Peptide-modified conducting polymer as a biofunctional surface: monitoring of cell adhesion and proliferation

Oyman G., Geyik C. , Ayranci R., Ak M., Demirkol D. , Timur S. , ...More

RSC ADVANCES, vol.4, pp.53411-53418, 2014 (Journal Indexed in SCI) identifier identifier

  • Publication Type: Article / Article
  • Volume: 4
  • Publication Date: 2014
  • Doi Number: 10.1039/c4ra08481k
  • Title of Journal : RSC ADVANCES
  • Page Numbers: pp.53411-53418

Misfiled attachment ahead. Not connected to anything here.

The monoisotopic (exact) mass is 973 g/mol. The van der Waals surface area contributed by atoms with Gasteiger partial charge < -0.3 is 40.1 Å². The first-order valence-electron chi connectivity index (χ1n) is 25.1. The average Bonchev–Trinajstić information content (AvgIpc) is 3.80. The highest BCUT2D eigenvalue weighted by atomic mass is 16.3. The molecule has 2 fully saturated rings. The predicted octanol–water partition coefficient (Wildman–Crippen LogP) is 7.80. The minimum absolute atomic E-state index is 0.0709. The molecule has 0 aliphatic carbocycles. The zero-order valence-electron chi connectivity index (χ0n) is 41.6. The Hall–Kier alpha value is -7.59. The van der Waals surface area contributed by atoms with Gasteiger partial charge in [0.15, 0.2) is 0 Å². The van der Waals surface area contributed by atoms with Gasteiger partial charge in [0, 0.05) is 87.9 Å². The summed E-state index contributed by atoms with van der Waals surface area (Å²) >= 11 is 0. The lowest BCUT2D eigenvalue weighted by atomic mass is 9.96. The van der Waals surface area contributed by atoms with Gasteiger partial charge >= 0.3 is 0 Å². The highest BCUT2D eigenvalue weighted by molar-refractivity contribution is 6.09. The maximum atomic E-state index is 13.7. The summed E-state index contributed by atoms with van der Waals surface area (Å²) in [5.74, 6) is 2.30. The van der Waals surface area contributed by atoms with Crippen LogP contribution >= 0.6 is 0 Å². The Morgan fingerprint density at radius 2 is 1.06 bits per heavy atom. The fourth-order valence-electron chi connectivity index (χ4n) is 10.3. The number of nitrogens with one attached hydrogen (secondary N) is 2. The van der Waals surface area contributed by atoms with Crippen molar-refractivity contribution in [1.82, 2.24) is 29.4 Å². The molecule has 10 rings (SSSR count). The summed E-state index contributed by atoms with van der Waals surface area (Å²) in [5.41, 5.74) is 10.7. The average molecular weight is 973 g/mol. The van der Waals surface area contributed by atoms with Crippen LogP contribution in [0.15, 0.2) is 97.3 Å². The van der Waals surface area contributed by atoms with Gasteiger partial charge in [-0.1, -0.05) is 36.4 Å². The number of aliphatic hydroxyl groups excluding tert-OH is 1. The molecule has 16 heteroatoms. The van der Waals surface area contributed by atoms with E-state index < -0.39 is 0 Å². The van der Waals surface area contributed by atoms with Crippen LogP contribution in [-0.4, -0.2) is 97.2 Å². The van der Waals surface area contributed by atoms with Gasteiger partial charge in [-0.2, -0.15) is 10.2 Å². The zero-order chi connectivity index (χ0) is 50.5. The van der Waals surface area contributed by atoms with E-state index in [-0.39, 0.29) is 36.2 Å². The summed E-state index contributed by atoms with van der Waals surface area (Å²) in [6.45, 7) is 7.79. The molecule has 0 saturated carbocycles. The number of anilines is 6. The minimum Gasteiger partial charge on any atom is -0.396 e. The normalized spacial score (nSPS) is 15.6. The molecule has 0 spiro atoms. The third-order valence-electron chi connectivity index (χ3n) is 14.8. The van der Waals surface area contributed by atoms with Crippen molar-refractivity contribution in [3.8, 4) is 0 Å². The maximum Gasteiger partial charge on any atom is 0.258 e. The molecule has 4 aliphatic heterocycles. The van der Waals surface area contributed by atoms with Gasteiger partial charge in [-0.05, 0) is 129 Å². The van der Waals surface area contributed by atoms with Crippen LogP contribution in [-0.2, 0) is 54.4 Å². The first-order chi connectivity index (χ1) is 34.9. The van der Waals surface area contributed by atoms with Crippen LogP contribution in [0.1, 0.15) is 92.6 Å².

Here, we report the electropolymerization of 3-(2,5-di(thiophen-2-yl)-1H-pyrrol-1-yl)aniline monomer on indium tin oxide (ITO) glass and its use as a coating material for cell culture applications. Functional amino groups on the conducting polymer provide post-modification of the surface with the arginylglycylaspartic acid (RGD) peptide via EDC chemistry. Scanning electron microscopy, atomic force microscopy, and contact angle and surface conductivity measurements were carried out for the surface characterization. The peptide-conjugated surface was tested for adhesion and proliferation of several cell lines such as monkey kidney epithelial (Vero), human neuroblastoma (SH-SY5Y), and human immortalized skin keratinocyte (HaCaT). These cells were cultured on RGD-modified, polymer-coated ITO glass as well as conventional polystyrene surfaces for comparison. The data indicate that the RGD-modified surfaces exhibited better cell adhesion and proliferation among all surfaces compared. Cell imaging studies up to 72 h in length were performed on these surfaces using different microscopy techniques. Therefore, the novel biofunctional substrate is a promising candidate for further studies such as monitoring the effects of drugs and chemicals on cellular viability and morphology as well as cell-culture-on-a-chip applications.